However, Jalali’s comments that the viruses spread through imported parts suggests a concerted effort by a foreign power. Iran likely relied on black-market parts while the country faced international sanctions, said Robin Mills, a Dubai-based oil industry analyst and CEO of Qamar Energy.
“Maybe they couldn’t always get the high-quality parts coming from countries who are sanctioning it and had to get second-hand parts or parts not of the right specifications and put these pieces together without a lot of international expertise,” Mill said. “In that case, of course, accidents can happen.”
But the number of fires in row has raised suspicions of Iran being targeted.
Such an attack “requires a lot of resources” that individual hackers would not have, said Idan Udi Edry, a former Israeli air force captain who now is the CEO of Nation-E, a cybersecurity firm specializing in protecting industrial systems.
Asked if the Iranian blazes were the result of hacking, Edry said he was “100-percent” sure, based on his own company’s experience and surveillance.
“No company, organization or nation in the world would like to admit they’ve been hacked,” he said. “This specific attack was exact the same one (like Stuxnet), only on a different critical infrastructure area.”
However, Ralph Langner, another industry expert who studied the Stuxnet virus, said it seemed “unlikely” the fires were caused by cyberattacks, though his firm hasn’t investigated.
Stuxnet, widely believed to be an American and Israeli creation, infected thousands of centrifuges at the Natanz uranium enrichment plant at the height of Western fears over Iran’s nuclear program. The virus targeted the machines through the industrial control systems that set their speeds, causing them to spin out of control and destroy themselves.
Such control devices, used for years in fields ranging from utility companies to the oil industry, are especially susceptible to hackers. That’s because they weren’t initially envisioned to be connected to the internet and that most security attention focuses on consumer products such as email and laptops.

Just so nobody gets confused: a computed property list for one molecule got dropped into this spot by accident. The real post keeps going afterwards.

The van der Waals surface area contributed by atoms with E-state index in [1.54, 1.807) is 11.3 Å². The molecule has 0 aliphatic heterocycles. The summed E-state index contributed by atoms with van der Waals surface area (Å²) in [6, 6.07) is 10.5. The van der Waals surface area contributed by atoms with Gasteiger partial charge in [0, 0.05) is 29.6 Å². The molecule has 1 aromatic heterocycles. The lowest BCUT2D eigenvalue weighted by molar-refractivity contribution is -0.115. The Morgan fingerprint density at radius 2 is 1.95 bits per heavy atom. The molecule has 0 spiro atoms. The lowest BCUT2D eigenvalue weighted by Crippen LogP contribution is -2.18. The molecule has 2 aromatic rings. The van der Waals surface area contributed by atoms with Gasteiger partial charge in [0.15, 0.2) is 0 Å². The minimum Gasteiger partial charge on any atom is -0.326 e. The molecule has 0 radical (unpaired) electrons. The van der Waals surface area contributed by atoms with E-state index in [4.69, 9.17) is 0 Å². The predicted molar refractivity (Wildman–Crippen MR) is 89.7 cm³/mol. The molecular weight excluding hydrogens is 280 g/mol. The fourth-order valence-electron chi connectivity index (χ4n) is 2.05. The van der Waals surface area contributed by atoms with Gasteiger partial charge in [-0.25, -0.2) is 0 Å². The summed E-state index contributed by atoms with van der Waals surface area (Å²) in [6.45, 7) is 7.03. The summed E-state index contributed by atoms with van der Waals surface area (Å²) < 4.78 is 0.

While the Stuxnet virus was the most famous hack to exploit them, there have been others that caused real-world destruction. German authorities say a steel mill sustained massive damage to its blast furnace in 2014 after hackers took control of its industrial control systems, though details on the incident remain few.
Iranian hackers also allegedly penetrated the controls of a small dam less than 30 kilometers (20 miles) away from New York City. That dam’s system, however, was connected directly to the internet, while the Iranian oil industry is believed to be “air-gapped” — or not connected directly to the web.
Meanwhile, hackers of all kinds appear to be increasingly targeting industrial control systems. In the U.S. alone, a Homeland Security center tasked with handling such attacks reported it responded to 295 incidents in 2015, up from 245 the year before.
“Cyberattacks are no longer how to steal information,” Edry said. “These are attacks that are meant to shut down a country.”
Associated Press writer Malak Harb in Fujairah, United Arab Emirates, contributed to this report.